Dismiss Notice

Psst... Ready to join TalkBass and start posting, make new friends, sell your gear, and more?  Register your free account in 30 seconds.

metal bass (not the music style)

Discussion in 'Luthier's Corner' started by htdesigns, Jul 2, 2003.


  1. I was musing earlier today and began wondering about a bass madde out of metal. I have seen aluminium fingerboards on the Andreas basses, and aluminium necks on the Hartkes and old Kramers, also resonator metal bodies on tanglewoods and LeFay's steel fretless fingerboard. The thing I am wondering is which metal has the best tonal properties? I know weight is an issue, but ignoring that what metal would you use? Would it be brass, steel, aluminium? I am just interested if anyone has had any experience with the tonal properties of different metals, and what if any benefits they offer?
    Cheers,
    H:)
     
  2. pilotjones

    pilotjones Supporting Member

    Nov 8, 2001
    US-NY-NYC
    No personal experience, but I know something like this has been done.

    -There's an American luthier who builds Strats and either Js or Ps out of a metal frame, with a perforated steel "shell."

    -There's an Asian company that makes a guitar and bass where the body is a hollow aluminum casting, like a dish or bowl with a few internal ribs, with a top added. Company name starts with a T, maybe.
     
  3. As a rule metals are heavy, darn heavy. I'd stick with either light metals or strong metals that you don't need as much of. Aluminium is reasonably good, because its light and pretty cheap too but you'll have to be careful about it rusting away if you have it in a high traffic area, ie body or a fretless neck.

    Sound-wise, I imagine metals would follow similar to woods. Lighter metals will be thinner with a tinny sound, heavier will thicker, more malleable metals (moldable, lead is highly maleable) will be more dead sounding because they'll lose energy easier than something harder. An advantage you have with metals is that you can make them harder, by heating and cooling rapidly (check you blacksmiths make things that need to be hard) so you can manipulate metals properties easier than you can wood.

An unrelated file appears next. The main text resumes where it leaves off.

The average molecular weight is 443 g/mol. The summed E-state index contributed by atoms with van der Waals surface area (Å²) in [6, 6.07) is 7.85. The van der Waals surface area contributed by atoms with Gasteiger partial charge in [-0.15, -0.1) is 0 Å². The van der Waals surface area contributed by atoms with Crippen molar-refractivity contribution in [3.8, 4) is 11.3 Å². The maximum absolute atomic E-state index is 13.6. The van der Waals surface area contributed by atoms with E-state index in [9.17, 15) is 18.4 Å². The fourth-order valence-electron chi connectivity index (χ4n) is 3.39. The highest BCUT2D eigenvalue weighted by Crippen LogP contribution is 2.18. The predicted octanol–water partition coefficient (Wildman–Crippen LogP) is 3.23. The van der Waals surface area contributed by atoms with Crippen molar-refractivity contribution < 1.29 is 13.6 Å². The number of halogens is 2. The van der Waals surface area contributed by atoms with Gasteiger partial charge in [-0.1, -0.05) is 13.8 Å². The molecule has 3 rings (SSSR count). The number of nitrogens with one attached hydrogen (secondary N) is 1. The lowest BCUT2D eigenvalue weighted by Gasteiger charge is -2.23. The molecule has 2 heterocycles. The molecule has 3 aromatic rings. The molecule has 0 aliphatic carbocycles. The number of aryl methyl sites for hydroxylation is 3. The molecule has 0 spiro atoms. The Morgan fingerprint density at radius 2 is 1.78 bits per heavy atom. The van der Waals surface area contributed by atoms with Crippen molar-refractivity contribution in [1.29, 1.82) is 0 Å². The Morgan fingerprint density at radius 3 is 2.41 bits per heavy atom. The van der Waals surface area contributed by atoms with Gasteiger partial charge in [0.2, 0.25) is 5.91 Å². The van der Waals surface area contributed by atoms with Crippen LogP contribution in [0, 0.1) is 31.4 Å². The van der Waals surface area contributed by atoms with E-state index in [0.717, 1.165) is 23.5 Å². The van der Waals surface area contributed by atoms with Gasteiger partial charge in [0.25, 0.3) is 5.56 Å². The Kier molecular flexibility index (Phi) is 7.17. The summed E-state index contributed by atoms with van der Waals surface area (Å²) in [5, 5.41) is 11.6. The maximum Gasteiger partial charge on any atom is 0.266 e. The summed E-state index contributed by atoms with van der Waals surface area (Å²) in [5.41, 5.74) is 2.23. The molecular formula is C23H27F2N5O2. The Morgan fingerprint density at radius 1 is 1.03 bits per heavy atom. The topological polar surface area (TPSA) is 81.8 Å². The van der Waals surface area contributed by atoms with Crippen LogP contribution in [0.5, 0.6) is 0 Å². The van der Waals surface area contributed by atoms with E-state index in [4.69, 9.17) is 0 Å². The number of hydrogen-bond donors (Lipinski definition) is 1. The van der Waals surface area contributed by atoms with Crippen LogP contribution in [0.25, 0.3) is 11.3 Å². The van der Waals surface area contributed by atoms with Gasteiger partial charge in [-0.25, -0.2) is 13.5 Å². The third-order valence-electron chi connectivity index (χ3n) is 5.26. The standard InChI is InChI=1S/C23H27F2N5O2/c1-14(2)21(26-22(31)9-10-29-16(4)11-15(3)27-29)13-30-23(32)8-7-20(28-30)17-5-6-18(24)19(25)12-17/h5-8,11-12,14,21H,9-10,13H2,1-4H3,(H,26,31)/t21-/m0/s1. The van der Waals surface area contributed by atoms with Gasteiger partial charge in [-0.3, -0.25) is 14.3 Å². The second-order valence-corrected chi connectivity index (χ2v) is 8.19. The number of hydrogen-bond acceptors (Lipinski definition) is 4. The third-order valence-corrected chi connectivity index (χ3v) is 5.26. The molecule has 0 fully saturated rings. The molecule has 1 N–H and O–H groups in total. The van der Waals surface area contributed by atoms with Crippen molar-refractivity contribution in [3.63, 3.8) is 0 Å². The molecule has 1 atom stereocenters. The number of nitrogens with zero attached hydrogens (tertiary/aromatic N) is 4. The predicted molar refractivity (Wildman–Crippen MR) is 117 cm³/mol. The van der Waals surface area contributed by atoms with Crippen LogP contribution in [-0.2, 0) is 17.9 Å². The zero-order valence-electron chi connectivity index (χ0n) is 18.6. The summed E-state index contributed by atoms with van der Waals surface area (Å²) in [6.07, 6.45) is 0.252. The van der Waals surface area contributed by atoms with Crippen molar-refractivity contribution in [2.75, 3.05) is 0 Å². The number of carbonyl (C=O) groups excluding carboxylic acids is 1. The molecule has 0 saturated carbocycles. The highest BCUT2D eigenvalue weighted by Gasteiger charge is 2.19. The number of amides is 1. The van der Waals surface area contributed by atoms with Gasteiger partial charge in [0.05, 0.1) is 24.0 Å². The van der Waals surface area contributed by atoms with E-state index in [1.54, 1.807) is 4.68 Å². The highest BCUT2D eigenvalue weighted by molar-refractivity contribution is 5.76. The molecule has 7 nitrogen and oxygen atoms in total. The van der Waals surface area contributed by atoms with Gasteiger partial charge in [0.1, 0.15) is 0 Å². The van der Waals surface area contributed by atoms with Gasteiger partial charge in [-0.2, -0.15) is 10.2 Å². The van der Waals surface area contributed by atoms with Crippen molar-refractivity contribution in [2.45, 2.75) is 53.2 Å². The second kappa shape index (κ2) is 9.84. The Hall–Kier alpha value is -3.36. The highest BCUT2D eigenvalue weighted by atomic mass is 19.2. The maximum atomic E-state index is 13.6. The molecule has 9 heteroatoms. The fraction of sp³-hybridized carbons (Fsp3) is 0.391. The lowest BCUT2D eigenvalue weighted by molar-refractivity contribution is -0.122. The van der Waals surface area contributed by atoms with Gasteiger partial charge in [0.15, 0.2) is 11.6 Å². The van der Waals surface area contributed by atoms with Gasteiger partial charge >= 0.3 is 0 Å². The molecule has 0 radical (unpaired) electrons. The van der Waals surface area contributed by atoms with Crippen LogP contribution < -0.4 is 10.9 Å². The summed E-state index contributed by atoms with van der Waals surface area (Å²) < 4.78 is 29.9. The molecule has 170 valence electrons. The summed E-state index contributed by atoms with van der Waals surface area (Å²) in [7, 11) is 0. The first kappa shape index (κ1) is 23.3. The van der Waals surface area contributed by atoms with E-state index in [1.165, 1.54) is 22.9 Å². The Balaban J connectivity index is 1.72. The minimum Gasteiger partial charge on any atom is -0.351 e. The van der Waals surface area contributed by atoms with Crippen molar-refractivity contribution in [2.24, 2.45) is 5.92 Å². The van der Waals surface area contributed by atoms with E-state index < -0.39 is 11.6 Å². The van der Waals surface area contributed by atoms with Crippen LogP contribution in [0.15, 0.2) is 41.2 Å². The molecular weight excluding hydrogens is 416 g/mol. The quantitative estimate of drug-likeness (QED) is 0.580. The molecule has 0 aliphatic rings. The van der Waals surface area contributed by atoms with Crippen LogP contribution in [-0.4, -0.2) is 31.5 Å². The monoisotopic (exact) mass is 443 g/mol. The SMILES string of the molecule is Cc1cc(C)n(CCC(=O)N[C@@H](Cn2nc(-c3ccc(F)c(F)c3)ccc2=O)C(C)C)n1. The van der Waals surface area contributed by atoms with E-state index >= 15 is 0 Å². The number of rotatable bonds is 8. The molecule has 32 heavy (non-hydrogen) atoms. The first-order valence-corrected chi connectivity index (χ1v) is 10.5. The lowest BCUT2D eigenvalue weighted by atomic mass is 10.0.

I'm just guessing mostly there. Advantages are that you will probly end up with one darn stable instrument, at the cost of your traditional bass tone. It'll sound pretty sterile, I'm pretty sure that graphite probly has more tonal properties in common with wood than many metals do. That could be the sound you want but you'd have to work at keeping away from a tinny sound whilst not being real heavy. Big hollow bits would probly go down well, because you probly have more strength to work with but they'll be a sod to have looking nice.

    Josh D
     
  4. Suburban

    Suburban

    Jan 15, 2001
    lower mid Sweden
    There was a guy once, that made an aluminium bodied axe, he called it Abel axe.
    I also recall a bass built from alu tubes, but I can't find it now....:mad: It sounded quite OK, not much difference from any hifi axe.
    Perhaps it can be found thorugh BunnyBass?:meh:
     
  5. Brooks

    Brooks

    Apr 4, 2000
    Middle East
    I have a British-made Staccato neckthrough (follow the link in my signature) that is made of a fairly light magnezium alloy. Sounds great, and surprisingly, pretty 'woody'. As far as I can tell, it's hollow and extremely stable - there is no truss rod, and it doesn't really need one either.